To find out whether you pass the means test, you start with your “current monthly income,” calculated as described above. From that amount, you subtract both of the following:
- certain allowed expenses, in amounts set by the IRS . Generally, you cannot subtract what you actually spend for things like transportation, food, clothing, and so on; instead, you have to use the limits the IRS imposes, which may be lower than what you actually spend.
- monthly payments you will have to make on secured and priority debts. Secured debts are those for which the creditor is entitled to seize property if you don’t pay (such as a mortgage or car loan); priority debts are obligations that the law deems to be so important that they are entitled to jump to the head of the repayment line. Typical priority debts include child support, alimony, tax debts, and wages owed to employees.
If your total monthly disposable income after subtracting these amounts is less than $100, you pass the means test, and will be allowed to file for Chapter 7. If your total remaining monthly disposable income is more than $166.66, you have flunked the means test, and will be prohibited from using Chapter 7, with one exception: If you can prove to the court that you’re facing special circumstances that aren’t reflected in the calculations above, and that effectively decrease your income or increase your expenses to bring your disposable income below the $166.66 figure, you will be allowed to use Chapter 7.
If your remaining monthly disposable income is between $100 and $166.66, you must figure out whether what you have left over is enough to pay more than 25% of your unsecured, non priority debts (such as credit card bills, student loans, medical bills, and so on) over a five-year period. If so, you flunk the means test, and Chapter 7 won’t be available to you. (Again, if you are facing special circumstances that alter these figures, you may be able to convince the court to allow you to use Chapter 7.) If not, you pass the means test, and Chapter 7 remains an option.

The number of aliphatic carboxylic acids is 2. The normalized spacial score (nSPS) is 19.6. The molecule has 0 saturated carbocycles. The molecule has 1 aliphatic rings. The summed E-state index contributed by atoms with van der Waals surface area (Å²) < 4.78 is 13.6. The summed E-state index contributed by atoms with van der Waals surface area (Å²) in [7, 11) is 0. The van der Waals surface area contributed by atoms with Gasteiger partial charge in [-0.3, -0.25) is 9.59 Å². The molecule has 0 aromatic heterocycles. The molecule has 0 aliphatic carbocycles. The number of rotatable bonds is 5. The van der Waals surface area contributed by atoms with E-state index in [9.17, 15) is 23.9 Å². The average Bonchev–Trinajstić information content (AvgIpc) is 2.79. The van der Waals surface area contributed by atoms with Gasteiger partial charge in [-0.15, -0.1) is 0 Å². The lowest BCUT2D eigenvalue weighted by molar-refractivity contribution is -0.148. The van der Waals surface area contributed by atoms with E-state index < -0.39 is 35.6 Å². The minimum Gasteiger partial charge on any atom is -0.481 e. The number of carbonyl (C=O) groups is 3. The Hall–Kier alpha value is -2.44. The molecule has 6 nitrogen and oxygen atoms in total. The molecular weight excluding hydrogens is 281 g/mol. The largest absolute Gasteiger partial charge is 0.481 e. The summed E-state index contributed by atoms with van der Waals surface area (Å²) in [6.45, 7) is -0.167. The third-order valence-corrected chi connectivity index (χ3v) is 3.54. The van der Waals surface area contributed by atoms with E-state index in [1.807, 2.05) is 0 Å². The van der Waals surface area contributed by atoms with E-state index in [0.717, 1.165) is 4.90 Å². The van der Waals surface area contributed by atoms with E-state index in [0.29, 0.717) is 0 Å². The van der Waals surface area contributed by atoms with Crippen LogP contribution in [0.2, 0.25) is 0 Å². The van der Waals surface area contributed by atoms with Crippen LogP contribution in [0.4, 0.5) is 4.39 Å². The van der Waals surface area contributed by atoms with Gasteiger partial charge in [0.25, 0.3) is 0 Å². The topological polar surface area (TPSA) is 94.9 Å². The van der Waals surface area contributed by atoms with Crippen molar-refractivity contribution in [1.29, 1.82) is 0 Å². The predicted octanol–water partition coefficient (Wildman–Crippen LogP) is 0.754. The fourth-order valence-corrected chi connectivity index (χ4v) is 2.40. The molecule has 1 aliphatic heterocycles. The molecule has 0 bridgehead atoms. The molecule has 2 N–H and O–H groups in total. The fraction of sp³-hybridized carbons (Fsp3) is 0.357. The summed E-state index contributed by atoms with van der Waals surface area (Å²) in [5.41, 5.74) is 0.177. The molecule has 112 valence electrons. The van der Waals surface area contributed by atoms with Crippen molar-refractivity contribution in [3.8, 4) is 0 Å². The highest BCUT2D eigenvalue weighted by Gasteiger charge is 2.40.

For more information or for help in determining whether you satisfy the Means Test, contact our office to speak with an attorney.
You Previously Received a Bankruptcy Discharge
You cannot file for Chapter 7 bankruptcy if you obtained a discharge of your debts in a Chapter 7 case within the last eight years, or a Chapter 13 case within the last six years.
A Previous Bankruptcy Was Dismissed Within the Previous 180 Days
You cannot file for Chapter 7 bankruptcy if a previous Chapter 7 or Chapter 13 case was dismissed within the past 180 days because:
- you violated a court order
- the court ruled that your filing was fraudulent or constituted an abuse of the bankruptcy system, or
- you requested the dismissal after a creditor asked for relief from the automatic stay.
You Defrauded Your Creditors
A bankruptcy court may dismiss your case if it thinks you have tried to cheat your creditors or concealed assets so you can keep them for yourself.
Certain activities are red flags to the courts and trustees. If you have engaged in any of them during the past year, your bankruptcy discharge may be denied. These include:
- giving away your possessions to friends or relatives in order to hide them from your creditors or from the bankruptcy court
- running up debts for luxury items when you were clearly broke and had no way to pay them off
- concealing property or money from your spouse during a divorce proceeding, or
- lying about your income or debts on a credit application.
In addition, you must sign your bankruptcy papers under “penalty of perjury” swearing that everything in them is true. If you deliberately fail to disclose property, omit material information about your financial affairs, or use a false Social Security number, your case will be dismissed and you may be prosecuted for fraud.
If you need Bankruptcy help in Michigan, please Contact Us today at 248-350-8220.